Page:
Cleft lip and palate surgeries are opening up new opportunities for children and adults in South Sudan
A multinational Samaritan’s Purse medical team provided free-of-charge cleft lip surgery to more than 50 South Sudanese people, most of them children, during the first week of November. Two cleft palates were also repaired—believed to be the first such surgeries ever completed in the country, which achieved independence in 2011.
This is the fourth consecutive year Samaritan’s Purse has offered this program, despite the new nation’s difficult circumstances.
Our mission aviation team based in East Africa Give To Help Repair Cleft Lipsplayed a critical role in the program, conducting no-fee flights that brought many of the patients from remote areas to the hospital in the capital city of Juba. South Sudan has few good roads, transportation when available is prohibitively expensive for the majority of people, and numerous areas are too dangerous to travel through anyway because of ongoing ethno-political violence.
A baby born with a cleft lip is usually seen as an evil omen in South Sudan, a frightening sign of divine or demonic punishment, whether present or future. When patients arrived at the hospital, they shared similar stories of shame, embarrassment, ostracism, and limited opportunities.
Some were older adults who told of being shunned for decades. If beneficiaries were only infants, their mothers spoke of the abuse they themselves had received—“How could you give birth to such an ugly child?”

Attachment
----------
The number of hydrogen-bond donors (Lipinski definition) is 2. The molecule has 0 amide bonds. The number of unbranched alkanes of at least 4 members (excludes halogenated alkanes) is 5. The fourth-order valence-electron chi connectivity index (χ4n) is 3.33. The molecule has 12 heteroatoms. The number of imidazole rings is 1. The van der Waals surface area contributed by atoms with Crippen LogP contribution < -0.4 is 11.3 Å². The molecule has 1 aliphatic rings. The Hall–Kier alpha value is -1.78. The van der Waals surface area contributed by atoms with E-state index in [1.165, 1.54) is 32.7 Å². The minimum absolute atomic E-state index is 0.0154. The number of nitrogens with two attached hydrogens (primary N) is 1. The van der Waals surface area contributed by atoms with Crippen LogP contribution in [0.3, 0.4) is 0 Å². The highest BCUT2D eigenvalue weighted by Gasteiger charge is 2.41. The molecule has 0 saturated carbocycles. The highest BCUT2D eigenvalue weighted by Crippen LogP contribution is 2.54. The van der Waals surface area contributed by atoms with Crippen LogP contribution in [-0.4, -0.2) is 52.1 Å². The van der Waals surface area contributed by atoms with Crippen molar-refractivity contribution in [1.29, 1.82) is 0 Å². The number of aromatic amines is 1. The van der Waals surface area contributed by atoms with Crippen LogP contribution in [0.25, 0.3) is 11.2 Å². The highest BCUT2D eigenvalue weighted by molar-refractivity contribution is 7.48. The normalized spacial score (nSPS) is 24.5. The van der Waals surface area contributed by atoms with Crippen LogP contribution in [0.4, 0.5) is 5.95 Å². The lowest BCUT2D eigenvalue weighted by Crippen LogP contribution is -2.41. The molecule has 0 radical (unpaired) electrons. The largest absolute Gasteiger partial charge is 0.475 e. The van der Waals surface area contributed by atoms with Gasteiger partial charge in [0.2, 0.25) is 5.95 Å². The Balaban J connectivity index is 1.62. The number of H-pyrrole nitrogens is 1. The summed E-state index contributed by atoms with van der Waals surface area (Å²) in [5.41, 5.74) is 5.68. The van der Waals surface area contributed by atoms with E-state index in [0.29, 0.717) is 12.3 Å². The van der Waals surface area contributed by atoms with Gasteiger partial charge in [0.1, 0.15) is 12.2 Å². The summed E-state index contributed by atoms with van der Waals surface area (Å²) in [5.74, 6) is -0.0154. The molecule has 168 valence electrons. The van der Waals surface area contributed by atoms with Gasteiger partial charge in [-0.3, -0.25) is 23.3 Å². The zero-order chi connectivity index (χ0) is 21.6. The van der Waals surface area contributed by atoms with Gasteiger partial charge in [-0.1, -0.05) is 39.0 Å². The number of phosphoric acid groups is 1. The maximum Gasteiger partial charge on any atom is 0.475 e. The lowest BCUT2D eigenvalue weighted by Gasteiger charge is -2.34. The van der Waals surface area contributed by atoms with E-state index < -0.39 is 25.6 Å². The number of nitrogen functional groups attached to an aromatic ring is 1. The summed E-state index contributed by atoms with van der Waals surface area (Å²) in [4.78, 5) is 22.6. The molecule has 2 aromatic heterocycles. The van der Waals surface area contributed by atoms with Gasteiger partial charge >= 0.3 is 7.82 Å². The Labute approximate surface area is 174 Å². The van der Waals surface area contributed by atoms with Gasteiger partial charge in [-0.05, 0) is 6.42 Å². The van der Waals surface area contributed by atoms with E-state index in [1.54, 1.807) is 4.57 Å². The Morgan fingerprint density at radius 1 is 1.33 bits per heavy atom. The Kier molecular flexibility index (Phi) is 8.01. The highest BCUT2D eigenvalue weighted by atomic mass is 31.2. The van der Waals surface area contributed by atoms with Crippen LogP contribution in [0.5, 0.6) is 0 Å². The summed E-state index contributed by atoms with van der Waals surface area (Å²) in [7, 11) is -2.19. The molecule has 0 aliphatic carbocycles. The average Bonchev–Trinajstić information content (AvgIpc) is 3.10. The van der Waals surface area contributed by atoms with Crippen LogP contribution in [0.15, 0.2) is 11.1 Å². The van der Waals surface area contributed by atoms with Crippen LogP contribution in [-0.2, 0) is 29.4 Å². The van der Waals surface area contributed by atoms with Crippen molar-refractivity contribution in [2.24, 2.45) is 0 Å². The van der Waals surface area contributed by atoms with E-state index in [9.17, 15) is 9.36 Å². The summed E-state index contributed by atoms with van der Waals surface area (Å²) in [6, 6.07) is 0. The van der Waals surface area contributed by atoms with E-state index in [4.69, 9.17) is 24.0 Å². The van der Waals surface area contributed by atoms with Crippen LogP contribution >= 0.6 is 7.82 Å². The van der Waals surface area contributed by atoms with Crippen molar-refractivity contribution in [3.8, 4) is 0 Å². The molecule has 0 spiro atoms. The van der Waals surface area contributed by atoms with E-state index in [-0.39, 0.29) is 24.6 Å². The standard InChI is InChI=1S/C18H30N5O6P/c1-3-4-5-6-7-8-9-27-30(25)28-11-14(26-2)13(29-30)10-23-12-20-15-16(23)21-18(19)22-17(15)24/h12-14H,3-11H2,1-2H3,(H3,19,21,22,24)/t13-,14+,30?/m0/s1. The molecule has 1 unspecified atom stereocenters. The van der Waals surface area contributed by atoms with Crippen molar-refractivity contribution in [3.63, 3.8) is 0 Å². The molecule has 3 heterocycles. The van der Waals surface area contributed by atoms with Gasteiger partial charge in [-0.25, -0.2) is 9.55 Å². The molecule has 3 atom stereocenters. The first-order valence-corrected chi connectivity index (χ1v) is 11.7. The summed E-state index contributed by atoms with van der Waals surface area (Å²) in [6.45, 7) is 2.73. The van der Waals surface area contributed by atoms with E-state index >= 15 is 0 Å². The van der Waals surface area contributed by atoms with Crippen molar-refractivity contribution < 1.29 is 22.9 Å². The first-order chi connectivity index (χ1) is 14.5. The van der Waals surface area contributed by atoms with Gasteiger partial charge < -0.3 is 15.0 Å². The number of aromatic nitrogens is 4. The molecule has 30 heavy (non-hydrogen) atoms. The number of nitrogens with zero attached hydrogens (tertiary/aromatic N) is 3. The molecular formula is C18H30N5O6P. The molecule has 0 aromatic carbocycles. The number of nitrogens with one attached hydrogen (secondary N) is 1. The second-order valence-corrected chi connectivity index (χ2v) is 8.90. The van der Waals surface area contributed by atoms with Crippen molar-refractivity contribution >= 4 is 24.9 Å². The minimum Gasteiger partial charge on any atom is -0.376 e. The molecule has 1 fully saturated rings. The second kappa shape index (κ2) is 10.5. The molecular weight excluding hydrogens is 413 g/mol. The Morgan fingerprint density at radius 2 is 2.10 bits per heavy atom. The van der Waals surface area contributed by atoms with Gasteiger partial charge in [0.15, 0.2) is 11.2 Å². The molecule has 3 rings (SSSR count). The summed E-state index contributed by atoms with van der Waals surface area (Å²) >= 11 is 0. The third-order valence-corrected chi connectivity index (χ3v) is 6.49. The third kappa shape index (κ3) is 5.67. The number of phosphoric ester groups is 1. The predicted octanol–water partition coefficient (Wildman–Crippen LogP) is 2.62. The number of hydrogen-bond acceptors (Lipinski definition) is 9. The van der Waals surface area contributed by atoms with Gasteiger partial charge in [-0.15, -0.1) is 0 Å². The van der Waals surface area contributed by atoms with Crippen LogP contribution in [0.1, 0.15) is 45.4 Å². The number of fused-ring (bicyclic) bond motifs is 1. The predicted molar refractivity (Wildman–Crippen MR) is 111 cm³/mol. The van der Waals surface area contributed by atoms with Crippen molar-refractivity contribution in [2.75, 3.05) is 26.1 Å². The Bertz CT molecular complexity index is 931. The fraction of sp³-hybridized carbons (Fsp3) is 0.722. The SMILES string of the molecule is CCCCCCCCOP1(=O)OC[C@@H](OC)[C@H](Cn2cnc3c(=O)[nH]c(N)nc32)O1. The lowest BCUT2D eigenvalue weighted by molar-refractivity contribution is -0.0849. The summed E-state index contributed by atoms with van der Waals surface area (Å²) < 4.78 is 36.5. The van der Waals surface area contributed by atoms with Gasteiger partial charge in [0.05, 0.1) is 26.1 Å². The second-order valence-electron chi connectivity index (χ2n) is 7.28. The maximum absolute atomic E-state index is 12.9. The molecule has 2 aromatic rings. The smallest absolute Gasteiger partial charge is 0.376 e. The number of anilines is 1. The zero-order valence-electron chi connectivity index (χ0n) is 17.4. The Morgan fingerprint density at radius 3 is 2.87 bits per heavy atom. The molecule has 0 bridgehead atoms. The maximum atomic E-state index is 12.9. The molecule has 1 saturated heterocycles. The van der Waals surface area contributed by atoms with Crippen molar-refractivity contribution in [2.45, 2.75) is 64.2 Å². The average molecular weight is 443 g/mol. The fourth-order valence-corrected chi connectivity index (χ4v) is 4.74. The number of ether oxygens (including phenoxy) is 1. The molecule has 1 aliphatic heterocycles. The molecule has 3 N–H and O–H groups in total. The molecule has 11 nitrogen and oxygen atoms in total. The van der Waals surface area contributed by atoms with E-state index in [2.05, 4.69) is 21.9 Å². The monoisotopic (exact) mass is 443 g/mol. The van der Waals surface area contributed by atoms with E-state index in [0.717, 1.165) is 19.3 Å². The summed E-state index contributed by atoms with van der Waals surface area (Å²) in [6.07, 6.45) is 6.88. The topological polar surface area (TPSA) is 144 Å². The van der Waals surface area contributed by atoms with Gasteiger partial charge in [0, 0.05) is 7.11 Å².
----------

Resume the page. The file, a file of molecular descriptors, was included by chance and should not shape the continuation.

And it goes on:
But, as they left following surgery and a short recovery period, patients and their caretakers, usually mothers, spoke of going home to a “normal” life, of going to school, of playing with friends, of not being mocked. They realized words like “useless,” “deformed,” and “ugly” would no longer be pronounced over them.
What was a defining stigma had become, for many, an opportunity to give thanks to God—Jehovah Rophe—for healing.
“We are, against all odds, bringing hope and transformation,” said Karen Daniels, cleft lip and palate surgery program manager. “And that’s the story of what Jesus has done for us as well.”
The saga that follows, of Machiek and his mom, is just one of dozens that could be shared. Their dramatic tale represents far more than a new smile for one person or even 50-some individuals. It offers hope to all the people of the still fragile nation of South Sudan.
One Family, One Nation, Many Challenges
When the boy was born he was given the name Machiek, meaning “deformed” in the Dinka dialect. It was a descriptive but unkind way to highlight his bilateral cleft lip and the misunderstandings surrounding it.
His mother, Aluang, was among those who called him that terrible name. She loved him enough, though, not to leave him in the bush as an infant, a practice not unheard of in the country.
Machiek grew tall, as many Dinka do, as the years passed. Other children mocked him; he got into fights; he stayed to himself.
“He could not play with other kids because they would make fun of him,” his mother said.
Then, a glimmer of hope appeared on the horizon. Aluang’s niece had cleft lip surgery through Samaritan’s Purse last November. The operation was a success. Aluang saw the results and decided to attempt the journey from Jonglei State to Juba for her son this year, if possible.